Russian Poisoning Suspects: We Were Just Tourists

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RT is Russia's state-run worldwide broadcaster, and the pair were interviewed by its chief editor, Margarita Simonyan.

Alexander Petrov and Ruslan Boshirov, who were formally accused of attempting to murder former Russian intelligence officer Sergei Skripal and his daughter Yulia in Salisbury, are seen in this image handed out by the Metropolitan Police in London.

A spokesman for UK Prime Minister Theresa May on Thursday described an interview of Skripal case suspects, Alexander Petrov and Ruslan Boshirov, with Russia's RT channel as an 'insult to the public's intelligence'.

"Salisbury?" their interviewer asked.

"The customs are checking everything", Boshirov said. It's famous not only in Europe, but in the whole world. "It's famous for its clock, one of the first ever created in the world that's still working", added Boshirov reeling off facts that closely resembled those laid out in a Russian-language Wikipedia entry about Salisbury. He wouldn't elaborate on how long it took the Russian authorities to find the two men, and said that the Kremlin had nothing to do with arranging their interview.

And British journalists have been mocking the story on Twitter, highlighting the improbability of the pair's itinerary and route if they were truly tourists. Russian Federation has repeatedly denied those claims.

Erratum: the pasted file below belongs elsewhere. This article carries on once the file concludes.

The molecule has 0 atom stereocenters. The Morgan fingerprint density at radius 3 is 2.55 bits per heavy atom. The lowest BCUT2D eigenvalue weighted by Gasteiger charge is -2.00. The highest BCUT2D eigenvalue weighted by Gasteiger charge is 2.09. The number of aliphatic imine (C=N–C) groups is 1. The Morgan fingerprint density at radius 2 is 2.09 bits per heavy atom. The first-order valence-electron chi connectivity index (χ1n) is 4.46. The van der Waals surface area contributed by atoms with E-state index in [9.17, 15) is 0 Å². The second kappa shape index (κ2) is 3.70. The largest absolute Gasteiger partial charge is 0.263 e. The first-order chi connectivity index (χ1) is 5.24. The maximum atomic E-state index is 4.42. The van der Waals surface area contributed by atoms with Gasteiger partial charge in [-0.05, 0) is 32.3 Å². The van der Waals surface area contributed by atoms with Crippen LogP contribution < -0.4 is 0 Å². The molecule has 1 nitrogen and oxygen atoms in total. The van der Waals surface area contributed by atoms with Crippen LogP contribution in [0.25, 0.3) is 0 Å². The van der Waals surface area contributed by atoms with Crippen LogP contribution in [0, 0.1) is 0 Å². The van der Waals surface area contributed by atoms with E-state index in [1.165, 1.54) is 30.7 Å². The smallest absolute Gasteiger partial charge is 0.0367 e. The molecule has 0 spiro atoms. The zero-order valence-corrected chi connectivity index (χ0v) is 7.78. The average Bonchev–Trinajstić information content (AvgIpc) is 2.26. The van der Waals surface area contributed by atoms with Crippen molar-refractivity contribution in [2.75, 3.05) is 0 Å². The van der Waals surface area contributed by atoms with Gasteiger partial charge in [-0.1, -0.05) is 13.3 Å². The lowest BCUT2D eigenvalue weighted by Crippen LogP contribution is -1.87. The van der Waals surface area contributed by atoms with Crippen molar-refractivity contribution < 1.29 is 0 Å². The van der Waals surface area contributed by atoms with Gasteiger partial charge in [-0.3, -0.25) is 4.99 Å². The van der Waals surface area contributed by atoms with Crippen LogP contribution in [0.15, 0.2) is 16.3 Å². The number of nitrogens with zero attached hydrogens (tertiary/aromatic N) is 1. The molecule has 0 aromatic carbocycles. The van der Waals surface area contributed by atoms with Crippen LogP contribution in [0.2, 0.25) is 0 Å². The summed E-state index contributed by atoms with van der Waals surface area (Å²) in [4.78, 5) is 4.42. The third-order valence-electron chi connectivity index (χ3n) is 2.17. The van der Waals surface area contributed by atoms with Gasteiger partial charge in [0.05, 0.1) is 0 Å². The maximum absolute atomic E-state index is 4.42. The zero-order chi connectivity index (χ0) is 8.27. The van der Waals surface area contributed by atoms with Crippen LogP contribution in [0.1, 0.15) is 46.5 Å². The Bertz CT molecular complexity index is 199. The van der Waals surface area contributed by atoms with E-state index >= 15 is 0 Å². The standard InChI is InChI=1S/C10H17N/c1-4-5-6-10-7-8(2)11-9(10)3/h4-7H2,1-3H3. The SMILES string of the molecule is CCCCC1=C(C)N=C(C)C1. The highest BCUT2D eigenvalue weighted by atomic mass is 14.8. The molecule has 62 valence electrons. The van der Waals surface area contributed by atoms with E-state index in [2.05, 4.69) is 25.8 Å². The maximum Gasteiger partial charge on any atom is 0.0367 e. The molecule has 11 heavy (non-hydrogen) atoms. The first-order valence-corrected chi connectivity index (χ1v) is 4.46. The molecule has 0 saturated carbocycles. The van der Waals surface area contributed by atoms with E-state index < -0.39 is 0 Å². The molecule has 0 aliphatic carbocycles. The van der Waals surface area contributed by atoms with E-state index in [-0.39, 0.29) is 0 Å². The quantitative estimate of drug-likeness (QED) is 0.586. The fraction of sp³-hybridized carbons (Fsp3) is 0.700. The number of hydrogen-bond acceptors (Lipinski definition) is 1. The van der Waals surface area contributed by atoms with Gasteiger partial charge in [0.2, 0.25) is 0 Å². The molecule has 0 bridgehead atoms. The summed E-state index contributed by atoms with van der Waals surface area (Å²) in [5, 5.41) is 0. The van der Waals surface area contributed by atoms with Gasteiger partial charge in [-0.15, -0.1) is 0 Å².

So what were these two men really doing in Salisbury?

They said, however, that they were surprised at the pair's failure to come up with a credible alternative story to counter a British police dossier that pointed to their involvement and to muddy the waters, a known Russian military deception tactic known as maskirovka. But we can tell you that based on the livestream the video was not unedited. We're ordinary businessmen trying to make it in the fitness industry. "One goes, the other waits", Boshirov said.

The men, who appeared to be about 40, claimed they did not know who Skripal was or where he lived.

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"They explained everything simply and clearly yesterday, why they went there, what they were doing there, what the weather was like", he told AFP.

Two Russian men's claims that they were innocent tourists wrongly branded as would-be assassins met with mockery in Britain Friday and even raised eyebrows in the usually patriotic Russian media.

They say the objective of the men's visit to Salisbury on 3 March was reconnaissance, and on 4 March they returned to apply Novichok to the Skripals' front door.

British police used surveillance camera footage from airports, transit stations, and elsewhere to outline the pair's movements. Prosecutors say the Skripals came into contact with Novichok, a military-grade nerve agent.

"They then travelled on London public transport to Waterloo station and were in the area between approximately 6pm and 7pm".

Tests on the east London hotel room where the suspects had stayed showed contamination of Novichok.

They had been for lunch at a restaurant in central Salisbury on 4 March when they were found "in an extremely serious condition" on a bench outside the restaurant. Leaving Salisbury at approximately 4.10pm and arriving in Bow at approximately 8.05 pm.

In the men's first interview since they were named publicly they denied carrying women's perfume, after police discovered a counterfeit bottle that contained a "significant amount" of Novichok. "Maybe we did [approach] Skripal's house but we don't know where it's located".